Art Department welcomes new faculty member, Michael Reese

This fall, Westminster welcomed many new faculty and staff, in particular the new graphic design and photography teacher, Michael Reese. A highly accomplished artist, Reese has connected well with students so far, heightening their love for visual arts.

Reese began his photography career in high school, and his first class in college was a photography course. Originally planning to become a business major at Morehouse College, Reese transferred to SCAD to pursue his passion. There, he was introduced to graphic design.

“I’ve always done art, but I just became overwhelmed by photography,” said Reese. “I stopped doing all other types of art, and photography started to consume me.”

Immediately after graduating from college, Reese began teaching in charter schools through the Atlanta Public School system in DeKalb County. However, his experience caused him to burn out quickly. Looking for a change, he entered the corporate sector for photography and graphic design. Soon after, he heard about Westminster through faculty member and close friend Okorie Johnson, and he began to miss teaching. After a few visits to Westminster, Reese knew it was the perfect fit to what he could offer and what the school could offer to him. So far, Reese’s teaching style has resonated well with his students.

“I am taking graphic design this year,” said junior Frances Brown. “I really like the way he teaches because he starts out by teaching us concepts on Photoshop or Illustrator and then he gives us creatively freeing assignments where we can demonstrate the skills we’ve learned.”

Reese offers a very unique perspective when it comes to his teaching. Though he is a teacher, he always keeps in mind that he is also a professional in the photography and graphic design field.

“Many times with creative careers, here and with students I’ve taught in previous years, the path is not always clear,” said Reese. “This can be terrifying for students and parents.”

Reese noted that despite difficulties in his pursuit of an art career, he has created a successful path.

“I have always been able to pursue and do creating things that pertained to my degree and all the money I spent in art school and have it make sense, and that is the perspective I want to leave my students with,” said Reese.

Working with Reese has definitely helped students find a passion in art. Teaching both Graphic Design and Photography, Reese incorporates similar techniques in both classes. Graphic Design is a more commercially minded course, whereas Photo I and II lead students down the fine arts path. Both courses complete multiple projects over the year; for example, Graphic Design students have the opportunity to create movie posters in correspondence to the four seasons. The class looked at posters created in the past, and then Reese let them try making thoughtful and intelligent designs themselves that would ultimately make the viewer pause. The project came very close to what Reese would do with a personal piece, outside of teaching.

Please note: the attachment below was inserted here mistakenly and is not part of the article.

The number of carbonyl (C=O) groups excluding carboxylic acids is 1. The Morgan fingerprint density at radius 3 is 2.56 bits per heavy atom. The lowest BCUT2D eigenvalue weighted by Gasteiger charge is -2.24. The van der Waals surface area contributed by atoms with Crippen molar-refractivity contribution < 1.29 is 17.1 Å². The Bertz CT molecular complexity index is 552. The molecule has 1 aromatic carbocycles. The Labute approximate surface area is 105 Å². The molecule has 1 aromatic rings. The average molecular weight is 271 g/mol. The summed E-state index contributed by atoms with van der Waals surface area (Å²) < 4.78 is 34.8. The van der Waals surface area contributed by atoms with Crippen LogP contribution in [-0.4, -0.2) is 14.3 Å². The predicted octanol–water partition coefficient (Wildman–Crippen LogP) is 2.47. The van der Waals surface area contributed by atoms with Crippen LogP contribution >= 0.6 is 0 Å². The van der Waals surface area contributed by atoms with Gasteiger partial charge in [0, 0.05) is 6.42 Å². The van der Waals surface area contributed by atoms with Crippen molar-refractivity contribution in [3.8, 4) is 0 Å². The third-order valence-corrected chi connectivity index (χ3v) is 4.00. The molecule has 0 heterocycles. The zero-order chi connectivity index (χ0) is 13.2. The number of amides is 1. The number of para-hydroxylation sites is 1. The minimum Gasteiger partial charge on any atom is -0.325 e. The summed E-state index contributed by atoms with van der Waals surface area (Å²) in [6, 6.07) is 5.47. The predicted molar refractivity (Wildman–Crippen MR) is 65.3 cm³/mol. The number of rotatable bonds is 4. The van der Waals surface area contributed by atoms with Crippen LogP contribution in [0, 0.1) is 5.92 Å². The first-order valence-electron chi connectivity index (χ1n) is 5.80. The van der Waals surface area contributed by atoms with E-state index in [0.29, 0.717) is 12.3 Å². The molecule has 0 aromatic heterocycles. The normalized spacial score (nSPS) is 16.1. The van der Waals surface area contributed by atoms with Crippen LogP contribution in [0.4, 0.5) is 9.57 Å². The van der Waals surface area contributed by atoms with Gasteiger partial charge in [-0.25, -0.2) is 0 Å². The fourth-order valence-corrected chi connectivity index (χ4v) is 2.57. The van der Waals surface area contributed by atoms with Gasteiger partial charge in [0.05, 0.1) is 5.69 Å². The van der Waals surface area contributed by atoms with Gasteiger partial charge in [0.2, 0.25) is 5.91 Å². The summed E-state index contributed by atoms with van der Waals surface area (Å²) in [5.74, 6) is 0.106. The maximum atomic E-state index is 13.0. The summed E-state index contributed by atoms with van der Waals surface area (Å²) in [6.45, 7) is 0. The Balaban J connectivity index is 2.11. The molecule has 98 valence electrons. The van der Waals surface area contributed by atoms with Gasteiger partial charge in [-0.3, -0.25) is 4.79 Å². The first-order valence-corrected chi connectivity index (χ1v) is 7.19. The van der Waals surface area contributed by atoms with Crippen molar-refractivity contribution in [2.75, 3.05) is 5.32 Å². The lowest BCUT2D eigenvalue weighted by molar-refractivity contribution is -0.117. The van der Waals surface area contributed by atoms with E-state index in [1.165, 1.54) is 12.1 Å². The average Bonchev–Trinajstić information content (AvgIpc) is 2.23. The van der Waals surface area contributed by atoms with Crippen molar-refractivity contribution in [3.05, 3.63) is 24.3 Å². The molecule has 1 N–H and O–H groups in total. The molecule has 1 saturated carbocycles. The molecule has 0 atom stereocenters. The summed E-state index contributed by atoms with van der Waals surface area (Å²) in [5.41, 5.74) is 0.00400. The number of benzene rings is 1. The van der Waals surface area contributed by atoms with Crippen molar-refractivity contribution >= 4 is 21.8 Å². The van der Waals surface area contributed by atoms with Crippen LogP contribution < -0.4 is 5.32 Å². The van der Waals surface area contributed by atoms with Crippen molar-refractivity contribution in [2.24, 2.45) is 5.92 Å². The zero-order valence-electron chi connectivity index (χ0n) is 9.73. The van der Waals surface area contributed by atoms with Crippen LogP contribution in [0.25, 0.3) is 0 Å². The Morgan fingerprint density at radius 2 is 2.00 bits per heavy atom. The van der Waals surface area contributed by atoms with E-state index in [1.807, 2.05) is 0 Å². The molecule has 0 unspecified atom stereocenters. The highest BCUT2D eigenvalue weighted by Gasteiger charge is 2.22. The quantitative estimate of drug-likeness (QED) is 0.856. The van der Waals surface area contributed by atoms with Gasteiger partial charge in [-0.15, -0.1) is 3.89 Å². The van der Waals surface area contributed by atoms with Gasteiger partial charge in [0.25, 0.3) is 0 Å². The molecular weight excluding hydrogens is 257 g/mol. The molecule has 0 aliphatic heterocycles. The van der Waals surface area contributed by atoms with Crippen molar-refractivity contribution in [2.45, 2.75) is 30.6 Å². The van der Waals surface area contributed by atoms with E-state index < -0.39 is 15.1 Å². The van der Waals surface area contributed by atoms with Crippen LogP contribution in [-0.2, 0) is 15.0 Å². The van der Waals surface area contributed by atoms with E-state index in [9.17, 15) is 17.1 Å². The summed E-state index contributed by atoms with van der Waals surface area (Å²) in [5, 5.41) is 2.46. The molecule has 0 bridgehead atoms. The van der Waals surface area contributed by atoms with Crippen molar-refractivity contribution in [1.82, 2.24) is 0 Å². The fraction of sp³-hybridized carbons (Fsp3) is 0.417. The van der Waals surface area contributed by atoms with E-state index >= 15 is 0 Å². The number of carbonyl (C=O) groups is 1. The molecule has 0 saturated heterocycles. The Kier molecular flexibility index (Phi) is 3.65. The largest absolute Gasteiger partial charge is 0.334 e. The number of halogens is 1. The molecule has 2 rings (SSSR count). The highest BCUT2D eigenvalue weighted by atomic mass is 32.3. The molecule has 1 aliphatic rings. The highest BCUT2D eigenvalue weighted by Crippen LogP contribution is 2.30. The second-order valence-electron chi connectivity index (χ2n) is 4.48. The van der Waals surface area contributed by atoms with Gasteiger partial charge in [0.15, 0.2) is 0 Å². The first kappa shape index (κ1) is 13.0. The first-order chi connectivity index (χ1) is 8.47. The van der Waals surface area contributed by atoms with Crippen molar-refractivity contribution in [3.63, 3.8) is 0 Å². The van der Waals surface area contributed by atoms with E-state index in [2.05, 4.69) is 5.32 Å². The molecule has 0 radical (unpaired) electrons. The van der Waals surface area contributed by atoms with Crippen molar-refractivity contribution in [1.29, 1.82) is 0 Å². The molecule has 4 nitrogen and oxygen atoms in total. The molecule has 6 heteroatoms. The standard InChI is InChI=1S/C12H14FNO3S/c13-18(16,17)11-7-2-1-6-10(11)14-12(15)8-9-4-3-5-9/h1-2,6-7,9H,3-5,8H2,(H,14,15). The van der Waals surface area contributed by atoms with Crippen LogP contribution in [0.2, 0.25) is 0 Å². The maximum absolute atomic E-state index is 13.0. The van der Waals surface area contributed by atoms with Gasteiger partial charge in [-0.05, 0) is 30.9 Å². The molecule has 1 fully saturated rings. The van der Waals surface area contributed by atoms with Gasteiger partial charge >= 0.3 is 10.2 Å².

“Graphic Design has been my first art class in high school,” said junior Lindsay Vincent. “My sister took it when she was in high school and the projects she did looked really interesting, which inspired me to take it.”

Vincent noticed that the assignments in Reese’s graphic design were very purposeful, and Reese was supportive of every student’s design concept.

“The assignments he gives aren’t just random; they are supposed to function to help us in different areas which is really nice,” said Vincent.

Outside of teaching, Reese is very active with his work and in the Atlanta community. He exhibits regularly through the traditional gallery system and has been included in numerous public art exhibitions, such as The Shape of a Pocket at Sandler Hudson Gallery, and at the Museum of Contemporary Art.  Reese is known for his fine art and public art, and plans to open a new studio in January. He recently finished a two-man show, and a gallery in Midtown Atlanta currently sells his work. Reese’s work is also featured in select private and public collections at the High Museum, Clark Atlanta University, Hartsfield Jackson International Airport, and Agnes Scott College, among others.

“I’m quite busy when I’m not teaching,” said Reese. “I’ve definitely had to pull back a bit since I started teaching, but I did many projects beforehand, such as a book released by Atlanta Celebrating Photography that features some of my work and a temporary public art project hanging in Savannah.”

Ultimately, Reese wants to give his students real world examples, good and bad, of what it is like to choose a creative career path. In his personal work, he does not like to make straightforward art. He likes to make thoughtful pieces that intrigue the viewer and make them think, a technique Reese passes on to his students.

“Mr. Reese has definitely inspired me to be a better designer,” said Brown. He also encourages me to keep shooting in film and is teaching me how to develop it as a side interest, which spurs on my creativity and inspires me to go out on photo shoots more often.”

The knowledge and enthusiasm Mr. Reese presents to his classes is seemingly infectious, which incites more and more curiosity in his students every day. Because Reese draws from a professional background in fine arts, he provides an example and a perspective to his students which is invaluable.

“He has shown me that I can actually pursue an art career in the future,” said Brown.